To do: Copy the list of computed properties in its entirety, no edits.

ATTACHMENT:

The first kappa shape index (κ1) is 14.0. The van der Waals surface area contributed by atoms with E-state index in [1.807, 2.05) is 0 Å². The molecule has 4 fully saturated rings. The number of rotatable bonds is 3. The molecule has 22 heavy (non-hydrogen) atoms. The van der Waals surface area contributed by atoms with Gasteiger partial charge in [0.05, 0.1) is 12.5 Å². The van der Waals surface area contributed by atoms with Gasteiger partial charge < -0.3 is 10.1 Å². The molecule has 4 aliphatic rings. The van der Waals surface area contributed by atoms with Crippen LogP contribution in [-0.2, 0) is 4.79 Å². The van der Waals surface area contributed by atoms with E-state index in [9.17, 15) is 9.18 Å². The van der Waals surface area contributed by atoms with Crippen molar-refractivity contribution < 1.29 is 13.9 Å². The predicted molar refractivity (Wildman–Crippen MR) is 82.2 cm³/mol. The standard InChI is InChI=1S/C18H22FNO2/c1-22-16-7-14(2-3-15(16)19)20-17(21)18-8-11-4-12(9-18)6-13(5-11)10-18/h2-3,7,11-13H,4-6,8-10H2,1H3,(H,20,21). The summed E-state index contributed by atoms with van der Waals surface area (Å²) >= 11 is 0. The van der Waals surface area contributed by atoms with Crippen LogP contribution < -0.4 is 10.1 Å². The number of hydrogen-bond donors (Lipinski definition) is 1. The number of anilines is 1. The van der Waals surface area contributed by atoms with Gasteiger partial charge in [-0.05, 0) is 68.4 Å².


The first kappa shape index (κ1) is 14.0. The van der Waals surface area contributed by atoms with E-state index in [1.807, 2.05) is 0 Å². The molecule has 4 fully saturated rings. The number of rotatable bonds is 3. The molecule has 22 heavy (non-hydrogen) atoms. The van der Waals surface area contributed by atoms with Gasteiger partial charge in [0.05, 0.1) is 12.5 Å². The van der Waals surface area contributed by atoms with Gasteiger partial charge < -0.3 is 10.1 Å². The molecule has 4 aliphatic rings. The van der Waals surface area contributed by atoms with Crippen LogP contribution in [-0.2, 0) is 4.79 Å². The van der Waals surface area contributed by atoms with E-state index in [9.17, 15) is 9.18 Å². The van der Waals surface area contributed by atoms with Crippen molar-refractivity contribution < 1.29 is 13.9 Å². The predicted molar refractivity (Wildman–Crippen MR) is 82.2 cm³/mol. The standard InChI is InChI=1S/C18H22FNO2/c1-22-16-7-14(2-3-15(16)19)20-17(21)18-8-11-4-12(9-18)6-13(5-11)10-18/h2-3,7,11-13H,4-6,8-10H2,1H3,(H,20,21). The summed E-state index contributed by atoms with van der Waals surface area (Å²) >= 11 is 0. The van der Waals surface area contributed by atoms with Crippen LogP contribution < -0.4 is 10.1 Å². The number of hydrogen-bond donors (Lipinski definition) is 1. The number of anilines is 1. The van der Waals surface area contributed by atoms with Gasteiger partial charge in [-0.05, 0) is 68.4 Å².